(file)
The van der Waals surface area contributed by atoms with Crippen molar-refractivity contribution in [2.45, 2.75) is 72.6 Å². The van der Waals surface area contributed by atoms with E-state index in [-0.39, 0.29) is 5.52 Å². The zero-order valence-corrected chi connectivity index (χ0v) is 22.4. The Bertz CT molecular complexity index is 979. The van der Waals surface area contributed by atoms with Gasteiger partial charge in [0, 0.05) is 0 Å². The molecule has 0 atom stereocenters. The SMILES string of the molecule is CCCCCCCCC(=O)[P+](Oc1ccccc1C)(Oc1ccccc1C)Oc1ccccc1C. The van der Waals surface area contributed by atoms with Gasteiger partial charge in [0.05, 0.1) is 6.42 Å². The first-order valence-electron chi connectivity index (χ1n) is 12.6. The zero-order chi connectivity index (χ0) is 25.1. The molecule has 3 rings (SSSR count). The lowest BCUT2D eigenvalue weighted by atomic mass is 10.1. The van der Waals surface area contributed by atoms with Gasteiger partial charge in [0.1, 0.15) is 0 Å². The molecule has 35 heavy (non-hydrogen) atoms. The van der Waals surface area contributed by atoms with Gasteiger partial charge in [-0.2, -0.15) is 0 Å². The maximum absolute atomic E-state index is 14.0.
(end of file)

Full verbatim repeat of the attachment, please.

The van der Waals surface area contributed by atoms with Crippen molar-refractivity contribution in [2.45, 2.75) is 72.6 Å². The van der Waals surface area contributed by atoms with E-state index in [-0.39, 0.29) is 5.52 Å². The zero-order valence-corrected chi connectivity index (χ0v) is 22.4. The Bertz CT molecular complexity index is 979. The van der Waals surface area contributed by atoms with Gasteiger partial charge in [0, 0.05) is 0 Å². The molecule has 0 atom stereocenters. The SMILES string of the molecule is CCCCCCCCC(=O)[P+](Oc1ccccc1C)(Oc1ccccc1C)Oc1ccccc1C. The van der Waals surface area contributed by atoms with Gasteiger partial charge in [0.05, 0.1) is 6.42 Å². The first-order valence-electron chi connectivity index (χ1n) is 12.6. The zero-order chi connectivity index (χ0) is 25.1. The molecule has 3 rings (SSSR count). The lowest BCUT2D eigenvalue weighted by atomic mass is 10.1. The van der Waals surface area contributed by atoms with Gasteiger partial charge in [0.1, 0.15) is 0 Å². The molecule has 35 heavy (non-hydrogen) atoms. The van der Waals surface area contributed by atoms with Gasteiger partial charge in [-0.2, -0.15) is 0 Å². The maximum absolute atomic E-state index is 14.0.